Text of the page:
Gas & Solute Exchange

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  • Created by: Christie
  • Created on: 30-04-13 10:11
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  • Gas & Solute Exchange
    • Osmosis
      • The movement of water molecules across a partially permeable membrane from a region of high water concentration to a region of low water concentration
        • A partially permeable membrane is one with very small holes in it, only tiny molecules (like water) can get through. The molecules can pass through both ways as they move about randomly and there is a net flow into the region with fewer water molecules to "even it up".
          • In cells
            • Tissue fluid surrounds cells in the body (water, oxygen, glucose, etc. dissolved) squeezed out of blood capillaries and has a different concentration to fluid inside a cell so keeps dilution or concentration correct through water transfer.
    • Diffusion
      • Particles move from an area of high concentration to an area of low concentration
        • This process can happen in gases or solutions, e.g. a smell spreading through a room, or dissolved particles diffusing in and out of cells through cell membranes
          • Diffusion in leave cells and their adapted structure
            • Carbon dioxide diffuses into air spaces in the leaf, then diffuses into cells where photosynthesis happens. Stomata (tiny holes) make an exchange surface on the underneath of the leaf for CO2 to diffuse into, and oxygen and water vapour to diffuse out of. Guard cells control the water lost by closing the stomata if the plant is losing water faster than replaced, to stop the plant wilting. Flattened shape of the leaf increases area of the exchange surface so it is more effective. Walls of the cells form another exchange surface and air spaces inside the leaf increase this area for more chance of CO2 to get in cells.
              • REMEMBER: water vapour evaporates from cells inside leaf, then  escapes by diffusion as more inside leaf than in air outside. Evaporation is quickest in HOT, DRY, WINDY conditions
          • Diffusion through Cell Membranes
            • Gas Exchange happens in the LUNGS. Their job is to transfer oxygen to the blood and remove waste carbondioxide from it. They contain millions of little air sacs called alveoli for this gas exchange to take place. Alveoli are specialised to maximise diffusion, having ENORMOUS SURFACE AREA (about 75m2 in humans), MOIST LINING for dissolving gases, THIN WALLS and a good BLOOD SUPPLY.
            • The inside of the small intestine is covered in millions of VILLI, which provide a really big surface area so that digested food is absorbed more quickly into the blood. They have a SINGLE LAYER of SURFACE CELLSand a GOOD BLOOD SUPPLY to assist quick absorbtion.
              • Digested food ALSO moves by ACTIVE TRANSPORT
    • Active Transport
      • This is when substances need to be absorbed against a concentration gradient, i.e from a lower to a higher concentration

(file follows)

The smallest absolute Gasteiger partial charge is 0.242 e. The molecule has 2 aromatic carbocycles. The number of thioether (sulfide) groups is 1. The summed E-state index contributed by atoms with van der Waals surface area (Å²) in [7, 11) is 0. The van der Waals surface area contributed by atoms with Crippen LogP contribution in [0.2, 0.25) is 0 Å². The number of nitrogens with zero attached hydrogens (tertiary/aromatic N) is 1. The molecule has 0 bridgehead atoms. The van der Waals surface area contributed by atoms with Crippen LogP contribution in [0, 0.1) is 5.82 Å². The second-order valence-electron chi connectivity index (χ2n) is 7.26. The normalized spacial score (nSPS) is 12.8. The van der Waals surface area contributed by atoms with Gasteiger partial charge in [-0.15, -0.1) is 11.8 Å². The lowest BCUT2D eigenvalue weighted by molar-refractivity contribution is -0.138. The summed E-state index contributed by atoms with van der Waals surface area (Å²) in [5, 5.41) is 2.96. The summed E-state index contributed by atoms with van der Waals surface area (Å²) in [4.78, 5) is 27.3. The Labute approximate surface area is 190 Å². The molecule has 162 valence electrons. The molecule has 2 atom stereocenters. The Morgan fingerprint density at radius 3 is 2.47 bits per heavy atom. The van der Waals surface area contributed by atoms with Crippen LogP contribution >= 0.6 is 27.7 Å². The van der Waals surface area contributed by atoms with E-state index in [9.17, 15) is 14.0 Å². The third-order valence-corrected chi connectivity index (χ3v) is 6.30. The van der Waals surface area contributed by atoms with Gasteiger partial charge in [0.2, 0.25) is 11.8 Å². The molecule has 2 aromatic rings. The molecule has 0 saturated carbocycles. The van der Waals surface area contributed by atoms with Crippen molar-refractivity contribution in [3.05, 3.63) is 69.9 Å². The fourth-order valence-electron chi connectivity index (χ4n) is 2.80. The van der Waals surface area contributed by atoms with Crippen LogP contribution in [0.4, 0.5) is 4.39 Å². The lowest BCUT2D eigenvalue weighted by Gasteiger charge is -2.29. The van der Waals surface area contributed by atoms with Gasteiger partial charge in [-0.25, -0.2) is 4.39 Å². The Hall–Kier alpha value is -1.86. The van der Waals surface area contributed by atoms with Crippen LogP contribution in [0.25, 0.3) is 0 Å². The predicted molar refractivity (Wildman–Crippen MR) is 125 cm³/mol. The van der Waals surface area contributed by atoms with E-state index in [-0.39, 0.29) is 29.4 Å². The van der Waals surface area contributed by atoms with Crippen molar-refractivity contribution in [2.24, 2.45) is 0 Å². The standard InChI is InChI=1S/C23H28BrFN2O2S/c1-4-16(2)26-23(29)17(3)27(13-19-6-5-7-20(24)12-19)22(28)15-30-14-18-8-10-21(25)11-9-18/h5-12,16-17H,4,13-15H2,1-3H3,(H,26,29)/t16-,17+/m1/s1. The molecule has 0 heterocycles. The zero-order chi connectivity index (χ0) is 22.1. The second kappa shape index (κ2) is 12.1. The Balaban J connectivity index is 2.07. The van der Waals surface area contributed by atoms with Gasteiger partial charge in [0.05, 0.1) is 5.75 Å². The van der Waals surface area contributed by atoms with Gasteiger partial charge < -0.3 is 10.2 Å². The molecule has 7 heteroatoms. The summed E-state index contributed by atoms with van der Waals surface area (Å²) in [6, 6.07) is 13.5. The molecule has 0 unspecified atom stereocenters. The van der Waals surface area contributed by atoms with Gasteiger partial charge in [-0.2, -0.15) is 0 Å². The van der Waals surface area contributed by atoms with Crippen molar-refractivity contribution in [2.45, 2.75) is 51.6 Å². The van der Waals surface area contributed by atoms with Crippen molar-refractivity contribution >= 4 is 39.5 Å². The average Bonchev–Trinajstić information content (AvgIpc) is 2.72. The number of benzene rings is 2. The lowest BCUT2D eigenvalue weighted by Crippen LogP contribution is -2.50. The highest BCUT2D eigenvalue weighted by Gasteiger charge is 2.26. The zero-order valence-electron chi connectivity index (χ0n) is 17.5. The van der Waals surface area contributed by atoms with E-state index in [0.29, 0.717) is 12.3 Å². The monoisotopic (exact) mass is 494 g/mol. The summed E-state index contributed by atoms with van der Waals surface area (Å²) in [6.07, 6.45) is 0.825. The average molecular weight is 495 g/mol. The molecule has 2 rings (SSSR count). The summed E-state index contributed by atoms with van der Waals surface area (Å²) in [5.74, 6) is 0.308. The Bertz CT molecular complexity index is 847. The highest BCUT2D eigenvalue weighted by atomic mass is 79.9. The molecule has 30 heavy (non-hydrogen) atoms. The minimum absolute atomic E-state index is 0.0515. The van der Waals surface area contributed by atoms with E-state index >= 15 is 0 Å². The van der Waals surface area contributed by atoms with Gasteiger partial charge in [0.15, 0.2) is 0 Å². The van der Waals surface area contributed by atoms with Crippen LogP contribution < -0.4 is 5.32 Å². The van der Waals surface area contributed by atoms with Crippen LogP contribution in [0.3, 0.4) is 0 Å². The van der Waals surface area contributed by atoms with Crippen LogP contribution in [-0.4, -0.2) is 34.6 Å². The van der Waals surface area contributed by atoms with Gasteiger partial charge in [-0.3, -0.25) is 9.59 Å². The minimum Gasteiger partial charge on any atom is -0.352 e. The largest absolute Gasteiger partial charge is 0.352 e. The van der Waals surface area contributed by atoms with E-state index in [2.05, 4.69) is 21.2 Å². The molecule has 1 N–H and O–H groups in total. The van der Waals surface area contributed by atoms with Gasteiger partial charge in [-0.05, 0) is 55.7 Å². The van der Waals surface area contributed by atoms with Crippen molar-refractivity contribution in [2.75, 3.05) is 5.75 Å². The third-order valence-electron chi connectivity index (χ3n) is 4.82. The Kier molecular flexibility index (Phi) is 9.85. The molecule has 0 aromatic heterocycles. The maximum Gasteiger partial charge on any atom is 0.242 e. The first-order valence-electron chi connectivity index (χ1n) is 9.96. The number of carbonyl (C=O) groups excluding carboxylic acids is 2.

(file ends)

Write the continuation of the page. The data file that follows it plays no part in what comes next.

• Active transport requiresENERGY from respiration to make it work
          • Active Transport in the Gut
            • Sometimes there is a low concentration of nutrients in the gut, but a high concentraion in the blood, active transport is used, rather than the amino acids and glucose diffusing into the blood
          • Active Transport in Root Hairs
            • Root hairs are specialised as the cells on the surface of the plant roots grow into long 'hairs' which stick out into the soil, giving a big surface area for absorbing water and mineral ions. The concentration of minerals is usualy higher in the root hair cell than the soil, so active transport allows the plant to absorb minerals from a dilute solution, against a concentration gradient, using energy.
          • "Imagine a pen of sheep in a field- if you open the pen the sheep will happily DIFFUSE from the area of high sheep concentration into the field, which has a low sheep concentration, you won't have to do a thing. To get them back in the pen though, you'd have to use quite a bit of ENERGY."
  • This process can happen in gases or solutions, e.g. a smell spreading through a room, or dissolved particles diffusing in and out of cells through cell membranes
    • Diffusion in leave cells and their adapted structure
      • Carbon dioxide diffuses into air spaces in the leaf, then diffuses into cells where photosynthesis happens. Stomata (tiny holes) make an exchange surface on the underneath of the leaf for CO2 to diffuse into, and oxygen and water vapour to diffuse out of. Guard cells control the water lost by closing the stomata if the plant is losing water faster than replaced, to stop the plant wilting. Flattened shape of the leaf increases area of the exchange surface so it is more effective. Walls of the cells form another exchange surface and air spaces inside the leaf increase this area for more chance of CO2 to get in cells.
        • REMEMBER: water vapour evaporates from cells inside leaf, then  escapes by diffusion as more inside leaf than in air outside. Evaporation is quickest in HOT, DRY, WINDY conditions
    • Diffusion through Cell Membranes
      • Gas Exchange happens in the LUNGS. Their job is to transfer oxygen to the blood and remove waste carbondioxide from it. They contain millions of little air sacs called alveoli for this gas exchange to take place. Alveoli are specialised to maximise diffusion, having ENORMOUS SURFACE AREA (about 75m2 in humans), MOIST LINING for dissolving gases, THIN WALLS and a good BLOOD SUPPLY.
      • The inside of the small intestine is covered in millions of VILLI, which provide a really big surface area so that digested food is absorbed more quickly into the blood. They have a SINGLE LAYER of SURFACE CELLSand a GOOD BLOOD SUPPLY to assist quick absorbtion.
        • Digested food ALSO moves by ACTIVE TRANSPORT

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